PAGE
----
Reply to
Cursitor Doom
Martin James Smith wrote in news: snipped-for-privacy@4ax.com:
Cars with normal bulbs replaced with LED are the worse as the LED light source is not quite where the filament was. Therefore there is some scatter. Dirty lenses also scatter the light.
Reply to
John
You might have incipient cataracts. The lens in your eye becomes cloudy and causes scatter. My neighbour just had his eyes done, (plastic lenses) reckons it cured his similar problem.
But these LED headlights ARE a pain.
Reply to
harry
In article ,
That entirely depends on the type of headlight. Projector types - with a bulls eye in front of the bulb - are very tolerant of bulb type. Tungsten, HID or LED all give a similar and well controlled beam pattern.
You'll see that demonstrated on U Tube if you're interested.
Reply to
Dave Plowman (News)
Theoretically red light should leave *night vision* unaffected as the rods are only sensitive by and affected by blue-green light (which is why red lights are used in submarine cabins - to retain vision for the periscope at night). I suspect that there is too much light during normal driving to need the rods: and your blue sensitive cones should be OK.
Reply to
Max Demian
Mercs had horrible HID lights as well. Mate had one, he was following me down the A68 (roamn road, so straight but hilly and bumpy) he was a mile or more behind but everytime he crested a hill or hit a bump it looked like he was flashing his headlights. Observation of other cars exhibting similar "flashing" showed they were all Mercs.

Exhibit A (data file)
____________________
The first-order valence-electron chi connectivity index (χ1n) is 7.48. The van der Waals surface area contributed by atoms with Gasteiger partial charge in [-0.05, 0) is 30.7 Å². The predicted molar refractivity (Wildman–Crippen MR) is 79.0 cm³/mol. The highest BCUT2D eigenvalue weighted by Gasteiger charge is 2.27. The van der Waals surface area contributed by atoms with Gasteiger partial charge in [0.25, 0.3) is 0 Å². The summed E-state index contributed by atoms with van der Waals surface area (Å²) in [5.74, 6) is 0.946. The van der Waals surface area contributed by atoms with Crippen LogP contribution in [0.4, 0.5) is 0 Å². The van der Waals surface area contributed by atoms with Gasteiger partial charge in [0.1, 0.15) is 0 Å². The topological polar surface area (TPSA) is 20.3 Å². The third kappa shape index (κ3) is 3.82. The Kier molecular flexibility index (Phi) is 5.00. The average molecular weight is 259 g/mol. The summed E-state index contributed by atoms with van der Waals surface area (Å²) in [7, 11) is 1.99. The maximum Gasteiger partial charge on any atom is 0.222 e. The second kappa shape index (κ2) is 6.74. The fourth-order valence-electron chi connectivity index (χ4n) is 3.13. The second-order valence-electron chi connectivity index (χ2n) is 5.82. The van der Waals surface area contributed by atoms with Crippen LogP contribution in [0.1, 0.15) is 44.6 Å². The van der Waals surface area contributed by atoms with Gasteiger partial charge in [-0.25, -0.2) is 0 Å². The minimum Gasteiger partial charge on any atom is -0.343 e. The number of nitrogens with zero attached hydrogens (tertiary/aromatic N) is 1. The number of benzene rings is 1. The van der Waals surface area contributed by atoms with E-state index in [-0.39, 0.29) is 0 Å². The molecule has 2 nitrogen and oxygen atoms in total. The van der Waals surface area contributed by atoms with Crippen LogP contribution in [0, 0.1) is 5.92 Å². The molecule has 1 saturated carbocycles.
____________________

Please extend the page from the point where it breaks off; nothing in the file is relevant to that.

Not aroud here. The set on Langwathby Bridge(*) don't dim at night. The green is so bright that you can't see where the entrance to the girder section is until you are past them and it's not straight on...
(*
) Oldest temporary bridge in the UK having been put in place in 1968 after the 300 year old sandstone arch bridge was washed away in floods a few months earlier.
Reply to
Dave Liquorice
My car has an "auto hold" feature, where it keeps brake pressure applied once you take your foot off the brake, my previous card had it too.
The old car turned the brake lights off while held, so I made a point of taking my foot off the brake pedal, and do the same with the new car, but I've realised that the new one keeps the brake lights on until I touch the accelerator to move off again :-(
Reply to
Andy Burns
harry wrote in news: snipped-for-privacy@googlegroups.com:
Eyes are fine - just being objective about the issues.
Reply to
John
You're not supposed to use LED bulbs in car headlamps with conventional reflector bowls; it's a *seriously* daft idea.
Reply to
Cursitor Doom
Thinking about it, I have noticed a considerable reduction in the number of 500W halogen exterior floodlights and far fewer seriously mis-aimed headlamps in the past few years. Probably varies across the UK.
Also, in general, fewer obvious lighting faults in cars.
What is worse, in my experience, is the amount of sports lighting visible, sometimes, from miles away.
Reply to
polygonum_on_google
People who do not wear reflective items when crossing roads in odd places, motorised scooters, and of course the new street lights which apparently though giving more light do not actually show contrasts very well according to some people I meet. Brian
Reply to
Brian Gaff (Sofa 2)
Is that perhaps due to LED R7 replacements for 500W halogens giving less than half the light that the halogens gave (2000 - 2400 against 6100 lumens)?
Reply to
Jeff Layman
Possibly. But I really cannot remember the last time I saw a real blaster - the lights I do see seem to be better aimed, and (often) not left on so much.
Reply to
polygonum_on_google